UK & World News
Badger Culls To Go Ahead In Two Areas
Two pilot badger culls to tackle the spread of bovine tuberculosis will go ahead in west Gloucestershire and west Somerset.
The culls, which will see 70% of badgers killed in each area, were authorised by Government agency Natural England after final licence conditions were met.
The two pilot culls were delayed last year following bad weather and the discovery that there were more badgers in the areas than previously estimated.
From June 1, up to 5,000 badgers will be killed across the two areas annually over a six week period for four years.
An area in Dorset will be prepared as a reserve in case one of the existing licensed cull areas cannot be used, Environment Secretary Owen Paterson said.
He said tackling bovine TB had cost the taxpayer £500m in the past 10 years, and costs could reach £1bn over the next decade if the disease was left unchecked.
Speaking at the National Farmers' Union conference in Birmingham, he said: "Bovine TB is spreading at an alarming rate and causing real devastation to our beef and dairy industry.
"The authorisation letters issued today confirming culling can proceed this summer in west Gloucestershire and west Somerset is an important step towards taking the action we need to tackle the spread of this disease in wildlife.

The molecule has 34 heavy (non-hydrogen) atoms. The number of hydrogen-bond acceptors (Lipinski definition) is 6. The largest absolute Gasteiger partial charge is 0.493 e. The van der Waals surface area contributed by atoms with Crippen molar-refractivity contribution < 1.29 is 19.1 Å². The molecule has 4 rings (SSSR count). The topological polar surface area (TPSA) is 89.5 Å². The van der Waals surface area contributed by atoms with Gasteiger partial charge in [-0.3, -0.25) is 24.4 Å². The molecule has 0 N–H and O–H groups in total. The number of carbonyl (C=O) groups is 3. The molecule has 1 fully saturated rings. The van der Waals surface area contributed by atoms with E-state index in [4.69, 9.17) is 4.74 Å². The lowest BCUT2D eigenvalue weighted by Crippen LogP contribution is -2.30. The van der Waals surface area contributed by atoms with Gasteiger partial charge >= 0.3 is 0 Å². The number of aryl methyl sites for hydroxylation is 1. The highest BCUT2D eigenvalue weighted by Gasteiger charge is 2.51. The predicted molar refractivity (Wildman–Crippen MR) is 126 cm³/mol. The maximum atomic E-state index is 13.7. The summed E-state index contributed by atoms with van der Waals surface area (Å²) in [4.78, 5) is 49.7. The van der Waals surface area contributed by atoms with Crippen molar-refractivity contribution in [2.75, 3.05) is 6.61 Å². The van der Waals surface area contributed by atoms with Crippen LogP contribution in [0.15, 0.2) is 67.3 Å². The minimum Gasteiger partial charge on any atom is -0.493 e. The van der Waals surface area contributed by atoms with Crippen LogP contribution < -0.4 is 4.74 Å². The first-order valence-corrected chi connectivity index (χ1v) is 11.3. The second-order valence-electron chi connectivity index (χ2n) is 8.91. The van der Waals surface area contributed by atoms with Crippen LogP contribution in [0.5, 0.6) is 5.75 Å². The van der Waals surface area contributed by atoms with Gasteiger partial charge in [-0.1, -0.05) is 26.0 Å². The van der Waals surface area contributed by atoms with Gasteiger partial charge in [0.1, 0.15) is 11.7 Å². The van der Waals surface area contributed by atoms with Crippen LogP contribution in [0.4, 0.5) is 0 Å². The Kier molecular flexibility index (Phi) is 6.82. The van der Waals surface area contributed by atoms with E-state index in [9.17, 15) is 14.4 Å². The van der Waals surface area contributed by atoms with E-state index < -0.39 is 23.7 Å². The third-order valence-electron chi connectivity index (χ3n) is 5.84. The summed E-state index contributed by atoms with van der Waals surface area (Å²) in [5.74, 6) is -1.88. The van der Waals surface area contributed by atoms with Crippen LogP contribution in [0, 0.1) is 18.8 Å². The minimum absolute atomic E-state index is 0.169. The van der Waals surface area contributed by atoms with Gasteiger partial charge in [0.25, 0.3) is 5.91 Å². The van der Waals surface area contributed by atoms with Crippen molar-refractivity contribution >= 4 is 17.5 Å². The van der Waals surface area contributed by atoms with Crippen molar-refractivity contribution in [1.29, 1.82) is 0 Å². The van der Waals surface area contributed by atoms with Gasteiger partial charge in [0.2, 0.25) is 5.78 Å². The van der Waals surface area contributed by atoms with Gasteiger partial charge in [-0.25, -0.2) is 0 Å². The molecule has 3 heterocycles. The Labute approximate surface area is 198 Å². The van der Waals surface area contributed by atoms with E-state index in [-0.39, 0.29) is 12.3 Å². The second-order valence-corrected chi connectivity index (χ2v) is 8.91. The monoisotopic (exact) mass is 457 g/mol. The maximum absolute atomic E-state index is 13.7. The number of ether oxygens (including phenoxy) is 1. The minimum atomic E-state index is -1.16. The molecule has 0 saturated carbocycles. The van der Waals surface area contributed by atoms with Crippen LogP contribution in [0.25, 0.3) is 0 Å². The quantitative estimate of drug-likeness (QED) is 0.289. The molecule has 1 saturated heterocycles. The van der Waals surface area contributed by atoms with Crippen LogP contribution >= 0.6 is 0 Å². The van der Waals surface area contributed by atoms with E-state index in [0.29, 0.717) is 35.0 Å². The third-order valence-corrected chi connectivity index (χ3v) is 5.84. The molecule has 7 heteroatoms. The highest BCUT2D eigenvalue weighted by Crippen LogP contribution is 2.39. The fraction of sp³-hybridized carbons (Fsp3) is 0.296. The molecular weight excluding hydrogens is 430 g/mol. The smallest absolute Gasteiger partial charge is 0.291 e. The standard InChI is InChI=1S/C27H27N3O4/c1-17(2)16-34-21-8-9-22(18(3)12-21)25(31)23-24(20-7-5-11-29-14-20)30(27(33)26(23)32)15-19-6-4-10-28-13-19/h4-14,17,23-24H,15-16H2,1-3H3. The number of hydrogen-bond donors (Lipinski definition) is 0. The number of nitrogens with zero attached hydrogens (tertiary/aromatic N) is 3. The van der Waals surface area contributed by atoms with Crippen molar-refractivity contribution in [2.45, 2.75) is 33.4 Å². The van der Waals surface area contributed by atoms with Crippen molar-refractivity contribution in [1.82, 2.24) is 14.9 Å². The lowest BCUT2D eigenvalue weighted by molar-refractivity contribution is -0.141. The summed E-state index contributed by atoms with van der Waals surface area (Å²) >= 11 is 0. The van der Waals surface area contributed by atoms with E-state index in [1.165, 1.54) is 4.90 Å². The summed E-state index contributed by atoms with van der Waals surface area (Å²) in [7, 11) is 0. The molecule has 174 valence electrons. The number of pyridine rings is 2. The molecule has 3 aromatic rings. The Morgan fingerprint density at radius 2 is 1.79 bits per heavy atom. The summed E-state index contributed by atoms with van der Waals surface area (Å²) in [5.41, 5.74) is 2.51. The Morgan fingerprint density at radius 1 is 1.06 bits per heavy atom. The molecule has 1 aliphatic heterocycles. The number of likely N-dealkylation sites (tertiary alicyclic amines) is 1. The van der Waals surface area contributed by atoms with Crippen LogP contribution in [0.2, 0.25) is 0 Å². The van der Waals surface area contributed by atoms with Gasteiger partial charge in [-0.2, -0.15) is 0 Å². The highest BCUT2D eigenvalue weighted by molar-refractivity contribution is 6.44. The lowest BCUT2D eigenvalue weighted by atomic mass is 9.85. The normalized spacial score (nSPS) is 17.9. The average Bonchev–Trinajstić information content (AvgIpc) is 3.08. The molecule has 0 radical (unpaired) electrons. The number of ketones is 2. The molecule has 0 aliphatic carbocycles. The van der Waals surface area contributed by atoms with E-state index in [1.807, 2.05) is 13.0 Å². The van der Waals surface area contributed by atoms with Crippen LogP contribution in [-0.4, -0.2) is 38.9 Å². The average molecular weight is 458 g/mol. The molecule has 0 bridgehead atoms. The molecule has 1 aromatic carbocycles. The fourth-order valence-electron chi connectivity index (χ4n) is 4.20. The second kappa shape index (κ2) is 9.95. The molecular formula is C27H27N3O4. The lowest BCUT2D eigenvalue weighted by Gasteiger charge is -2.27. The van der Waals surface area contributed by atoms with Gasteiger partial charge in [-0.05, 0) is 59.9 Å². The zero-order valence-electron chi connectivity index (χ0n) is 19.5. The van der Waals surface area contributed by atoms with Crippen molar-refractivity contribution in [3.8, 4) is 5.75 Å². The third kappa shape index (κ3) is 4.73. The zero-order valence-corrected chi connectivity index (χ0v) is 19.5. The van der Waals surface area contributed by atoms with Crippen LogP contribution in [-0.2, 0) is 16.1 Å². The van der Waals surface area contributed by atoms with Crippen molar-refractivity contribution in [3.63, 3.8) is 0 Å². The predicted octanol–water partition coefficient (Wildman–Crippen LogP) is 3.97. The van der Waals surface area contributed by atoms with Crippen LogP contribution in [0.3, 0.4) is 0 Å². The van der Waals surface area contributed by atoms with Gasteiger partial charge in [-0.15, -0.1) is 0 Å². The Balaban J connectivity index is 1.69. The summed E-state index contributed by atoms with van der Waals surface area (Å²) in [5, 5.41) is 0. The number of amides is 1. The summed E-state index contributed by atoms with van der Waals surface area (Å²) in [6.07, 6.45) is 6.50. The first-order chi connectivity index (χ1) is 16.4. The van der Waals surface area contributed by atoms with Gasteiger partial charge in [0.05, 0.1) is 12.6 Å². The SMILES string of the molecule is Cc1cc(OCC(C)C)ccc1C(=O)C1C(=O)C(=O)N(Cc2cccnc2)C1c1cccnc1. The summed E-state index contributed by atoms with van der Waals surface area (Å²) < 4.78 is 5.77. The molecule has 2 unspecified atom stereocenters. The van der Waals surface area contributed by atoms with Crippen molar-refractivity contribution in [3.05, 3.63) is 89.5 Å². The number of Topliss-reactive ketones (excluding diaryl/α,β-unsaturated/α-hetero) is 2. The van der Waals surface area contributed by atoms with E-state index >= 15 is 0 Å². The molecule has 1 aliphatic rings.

"I am determined that there are no further delays this year."
The pilots are being carried out to test whether free shooting is an effective and humane way to remove badgers.
Mr Paterson said Britain had to learn from experience elsewhere that TB could not effectively be curbed without tackling the problem in wildlife.
He said he wanted to see effective and affordable vaccines deployed for both cattle and badgers as quickly as possible but it was likely to take another decade before the deployment of a cattle vaccine which is validated and legal under EU regulations could take place.
National Farmers' Union president Peter Kendall welcomed the move which he said would help reduce the damage TB did to the country's food production base.
He described the 35,000 cattle which had to be slaughtered because of the disease in 2012 as a "scandalous waste".
But the measure has been criticised by Labour, which has consistently opposed a badger cull.
Shadow environment secretary Mary Creagh said 150,000 people had signed a petition against it last year and scientists had warned against the "untested and risky approach".
She said: "As incompetent Defra ministers stagger from one crisis to the next, the policing costs, paid by the taxpayer, will balloon to £4m while bovine TB will increase in the next two years as the shooting displaces badgers.
"Ministers should listen to the public and the scientists and drop this cull before any more public money is wasted."